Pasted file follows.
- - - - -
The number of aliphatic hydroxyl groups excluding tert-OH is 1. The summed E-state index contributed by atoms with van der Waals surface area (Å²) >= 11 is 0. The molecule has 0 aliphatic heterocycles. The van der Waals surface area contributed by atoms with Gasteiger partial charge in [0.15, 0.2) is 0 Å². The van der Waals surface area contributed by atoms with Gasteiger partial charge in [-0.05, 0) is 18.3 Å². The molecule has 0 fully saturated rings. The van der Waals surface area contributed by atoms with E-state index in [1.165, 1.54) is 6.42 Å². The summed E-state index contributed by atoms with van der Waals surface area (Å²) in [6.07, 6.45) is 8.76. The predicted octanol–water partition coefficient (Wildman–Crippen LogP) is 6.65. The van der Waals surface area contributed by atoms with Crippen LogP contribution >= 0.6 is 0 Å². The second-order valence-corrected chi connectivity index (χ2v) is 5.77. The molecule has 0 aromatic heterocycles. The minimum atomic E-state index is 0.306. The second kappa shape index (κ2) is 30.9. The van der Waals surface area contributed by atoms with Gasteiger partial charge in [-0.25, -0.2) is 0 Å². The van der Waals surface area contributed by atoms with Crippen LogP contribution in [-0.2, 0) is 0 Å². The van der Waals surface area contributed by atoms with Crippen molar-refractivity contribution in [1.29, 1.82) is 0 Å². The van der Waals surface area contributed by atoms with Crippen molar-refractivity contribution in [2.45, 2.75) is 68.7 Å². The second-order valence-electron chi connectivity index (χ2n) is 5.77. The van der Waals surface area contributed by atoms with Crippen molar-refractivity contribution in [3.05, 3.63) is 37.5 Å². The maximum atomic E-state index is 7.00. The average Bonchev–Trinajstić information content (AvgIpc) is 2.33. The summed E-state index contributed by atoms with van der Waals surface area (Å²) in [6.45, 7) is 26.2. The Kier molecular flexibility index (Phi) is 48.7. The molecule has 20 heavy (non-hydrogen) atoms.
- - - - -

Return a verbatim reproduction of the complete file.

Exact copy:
The number of aliphatic hydroxyl groups excluding tert-OH is 1. The summed E-state index contributed by atoms with van der Waals surface area (Å²) >= 11 is 0. The molecule has 0 aliphatic heterocycles. The van der Waals surface area contributed by atoms with Gasteiger partial charge in [0.15, 0.2) is 0 Å². The van der Waals surface area contributed by atoms with Gasteiger partial charge in [-0.05, 0) is 18.3 Å². The molecule has 0 fully saturated rings. The van der Waals surface area contributed by atoms with E-state index in [1.165, 1.54) is 6.42 Å². The summed E-state index contributed by atoms with van der Waals surface area (Å²) in [6.07, 6.45) is 8.76. The predicted octanol–water partition coefficient (Wildman–Crippen LogP) is 6.65. The van der Waals surface area contributed by atoms with Crippen LogP contribution >= 0.6 is 0 Å². The second-order valence-corrected chi connectivity index (χ2v) is 5.77. The molecule has 0 aromatic heterocycles. The minimum atomic E-state index is 0.306. The second kappa shape index (κ2) is 30.9. The van der Waals surface area contributed by atoms with Gasteiger partial charge in [-0.25, -0.2) is 0 Å². The van der Waals surface area contributed by atoms with Crippen LogP contribution in [-0.2, 0) is 0 Å². The van der Waals surface area contributed by atoms with Crippen molar-refractivity contribution in [1.29, 1.82) is 0 Å². The van der Waals surface area contributed by atoms with Crippen molar-refractivity contribution in [2.45, 2.75) is 68.7 Å². The second-order valence-electron chi connectivity index (χ2n) is 5.77. The van der Waals surface area contributed by atoms with Crippen molar-refractivity contribution in [3.05, 3.63) is 37.5 Å². The maximum atomic E-state index is 7.00. The average Bonchev–Trinajstić information content (AvgIpc) is 2.33. The summed E-state index contributed by atoms with van der Waals surface area (Å²) in [6.45, 7) is 26.2. The Kier molecular flexibility index (Phi) is 48.7. The molecule has 20 heavy (non-hydrogen) atoms.